Elena Galazzi, Paolo Duminuco, Mirella Moro, Fabiana Guizzardi, Nicoletta Marazzi, Alessandro Sartorio, Sabrina Avignone, Marco Bonomi, Luca Persani and Maria Teresa Bonati

Ulnar-mammary syndrome (UMS) is characterized by ulnar defects, and nipple or apocrine gland hypoplasia, caused by TBX3 haploinsufficiency. Signs of hypogonadism were repeatedly reported, but the mechanisms remain elusive. We aim to assess the origin of hypogonadism in two families with UMS. UMS was suspected in two unrelated probands referred to an academic center with delayed puberty because of the evident ulnar ray and breast defects in their parents. Clinical, biochemical and genetic investigations proved the existence of congenital normosmic IHH (nIHH) associated with pituitary hypoplasia in the two probands who were heterozygous for novel TBX3 pathogenic variants. The mutations co-segregated with delayed puberty, midline defects (nose, teeth and tongue anomalies) and other variable features of UMS in the two families (absent axillary hairs and nipple hypoplasia, asymmetrical features including unilateral ulnar or renal abnormalities). The combined analysis of these findings and of the previous UMS reports showed delayed puberty and other signs of hypogonadism in 79 and 37% of UMS males, respectively. Proband 1 was followed up to adulthood with persistence of nIHH. In conclusion, UMS should be suspected in patients with delayed puberty and midline defects, including pituitary hypoplasia, in the presence of mild cues for TBX3 mutation, even in the absence of limb malformations. In addition, TBX3 should be included among candidate genes for congenital nIHH.

Open access

Deborah Cosentini, Salvatore Grisanti, Alberto Dalla Volta, Marta Laganà, Chiara Fiorentini, Paola Perotti, Sandra Sigala and Alfredo Berruti

Immunotherapy is widely used in the treatment of different cancer types, including metastatic melanoma, non-small cell lung cancer, renal cell carcinoma and urothelial cancer. The results of the phase I JAVELIN study failed to demonstrate a substantial activity of the PDL-1 inhibitor Avelumab in advanced adrenocortical carcinoma (ACC). This editorial focus on the possible mechanisms of ACC immunoevasion and suggests strategies to overcome the intrinsic immunotherapy resistance of this disease.

Open access

Zofia Kolesinska, James Acierno Jr, S Faisal Ahmed, Cheng Xu, Karina Kapczuk, Anna Skorczyk-Werner, Hanna Mikos, Aleksandra Rojek, Andreas Massouras, Maciej R Krawczynski, Nelly Pitteloud and Marek Niedziela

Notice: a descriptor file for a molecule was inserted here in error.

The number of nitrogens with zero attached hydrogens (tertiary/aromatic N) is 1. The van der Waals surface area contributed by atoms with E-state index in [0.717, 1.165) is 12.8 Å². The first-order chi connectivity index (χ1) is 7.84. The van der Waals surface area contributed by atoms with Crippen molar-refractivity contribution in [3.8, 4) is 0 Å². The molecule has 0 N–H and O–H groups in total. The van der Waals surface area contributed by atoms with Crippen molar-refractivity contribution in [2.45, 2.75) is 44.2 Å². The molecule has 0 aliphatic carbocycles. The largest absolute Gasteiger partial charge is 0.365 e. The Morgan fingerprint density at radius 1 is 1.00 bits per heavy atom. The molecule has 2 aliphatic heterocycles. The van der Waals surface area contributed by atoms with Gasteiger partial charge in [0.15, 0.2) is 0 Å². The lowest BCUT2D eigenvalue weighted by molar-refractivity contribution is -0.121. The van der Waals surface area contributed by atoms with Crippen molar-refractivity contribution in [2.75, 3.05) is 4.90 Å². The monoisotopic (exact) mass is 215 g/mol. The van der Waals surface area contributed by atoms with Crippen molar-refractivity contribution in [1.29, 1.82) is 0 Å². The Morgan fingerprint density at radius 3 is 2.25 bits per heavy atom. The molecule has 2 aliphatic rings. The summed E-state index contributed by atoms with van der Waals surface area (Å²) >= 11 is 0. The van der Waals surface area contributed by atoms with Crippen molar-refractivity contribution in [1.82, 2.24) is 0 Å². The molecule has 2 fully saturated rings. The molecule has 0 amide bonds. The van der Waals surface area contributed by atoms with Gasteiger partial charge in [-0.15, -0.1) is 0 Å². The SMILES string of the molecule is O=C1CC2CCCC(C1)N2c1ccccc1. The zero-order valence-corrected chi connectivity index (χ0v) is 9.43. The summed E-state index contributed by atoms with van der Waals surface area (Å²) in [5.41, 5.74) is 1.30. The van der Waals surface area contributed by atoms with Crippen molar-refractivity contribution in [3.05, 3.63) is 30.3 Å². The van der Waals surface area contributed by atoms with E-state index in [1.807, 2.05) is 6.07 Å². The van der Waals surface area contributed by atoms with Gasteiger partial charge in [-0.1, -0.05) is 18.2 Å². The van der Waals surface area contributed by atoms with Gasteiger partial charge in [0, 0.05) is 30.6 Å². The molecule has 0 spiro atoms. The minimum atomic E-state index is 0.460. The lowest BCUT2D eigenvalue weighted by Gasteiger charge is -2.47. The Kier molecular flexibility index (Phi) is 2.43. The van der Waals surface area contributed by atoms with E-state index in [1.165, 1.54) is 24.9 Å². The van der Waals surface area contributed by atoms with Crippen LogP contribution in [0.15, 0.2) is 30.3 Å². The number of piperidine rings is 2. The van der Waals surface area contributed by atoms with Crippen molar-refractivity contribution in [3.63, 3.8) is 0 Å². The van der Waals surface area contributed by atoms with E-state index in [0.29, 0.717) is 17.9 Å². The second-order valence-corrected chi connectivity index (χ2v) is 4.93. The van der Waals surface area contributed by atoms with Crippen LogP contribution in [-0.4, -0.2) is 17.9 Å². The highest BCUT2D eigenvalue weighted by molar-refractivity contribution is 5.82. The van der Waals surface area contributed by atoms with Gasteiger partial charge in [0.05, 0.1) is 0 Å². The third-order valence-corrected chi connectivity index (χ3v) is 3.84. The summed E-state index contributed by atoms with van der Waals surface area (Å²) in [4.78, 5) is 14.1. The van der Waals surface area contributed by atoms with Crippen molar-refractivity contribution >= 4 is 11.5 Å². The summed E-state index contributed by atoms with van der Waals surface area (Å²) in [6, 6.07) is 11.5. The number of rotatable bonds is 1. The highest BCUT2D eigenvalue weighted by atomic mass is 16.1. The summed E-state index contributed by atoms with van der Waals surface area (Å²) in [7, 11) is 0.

46,XY differences and/or disorders of sex development (DSD) are clinically and genetically heterogeneous conditions. Although complete androgen insensitivity syndrome has a strong genotype–phenotype correlation, the other types of 46,XY DSD are less well defined, and thus, the precise diagnosis is challenging. This study focused on comparing the relationship between clinical assessment and genetic findings in a cohort of well-phenotyped patients with 46,XY DSD. The study was an analysis of clinical investigations followed by genetic testing performed on 35 patients presenting to a single center. The clinical assessment included external masculinization score (EMS), endocrine profiling and radiological evaluation. Array-comparative genomic hybridization (array-CGH) and sequencing of DSD-related genes were performed. Using an integrated approach, reaching the definitive diagnosis was possible in 12 children. The correlation between clinical and genetic findings was higher in patients with a more severe phenotype (median EMS 2.5 vs 6; P = 0.04). However, in 13 children, at least one variant of uncertain significance was identified, and most times this variant did not correspond to the original clinical diagnosis. In three patients, the genetic studies guided further clinical assessment which resulted in a reclassification of initial clinical diagnosis. Furthermore, we identified eight patients harboring variants in more than one DSD genes, which was not seen in controls (2.5%; P = 0.0003). In summary, taking into account potential challenges in reaching the definitive diagnosis in 46,XY DSD, only integrated approach seems to be the best routine practice.

Open access

Yongli Fu, Yaowu Sun, Jiankun Zhang and Yu Cheng

This meta-analysis aims to update the evidence for the effects of intensive glucose control (IGC) on the outcomes among critically ill patients. We performed a systematic literature review from inception through December, 2017 by two independent authors by searching PubMed, EMBASE and Cochrane Library. Randomized clinical trials of the effects of IGC compared with conventional glucose control were selected. Random-effect models were applied to calculate summary relative risks (RRs) for the related outcomes. Of 4247 records identified, we abstracted data from 27 relevant trials for meta-analysis. Compared with patients receiving conventional glucose control (controls), patients with IGC did not have significantly decreased risk of short-term mortality (in-hospital mortality or intensive care unit (ICU) mortality) (RR 0.99, 95% CI 0.92–1.06) or 3- to 6-month mortality (RR 1.02, 95% CI 0.97–1.08). These results remained constant among different study settings including surgical ICUs, medical ICUs or mixed ICUs. Similarly, we also found that patients with IGC did not have significantly lower risk of sepsis (RR 1.00, 95% CI 0.89–1.11) or new need for dialysis (RR 0.97, 95% CI 0.84–1.11). However, patients with IGC had almost 4-fold increase in risk of hypoglycemia (RR 4.86, 95% CI 3.16–7.46). In conclusion, in this updated meta-analysis of published trials, critically ill patients receiving IGC were found to be at neutral risk for short-term or 3- 6-month mortality, risk of sepsis or new need for dialysis, but at higher risk of hypoglycemia.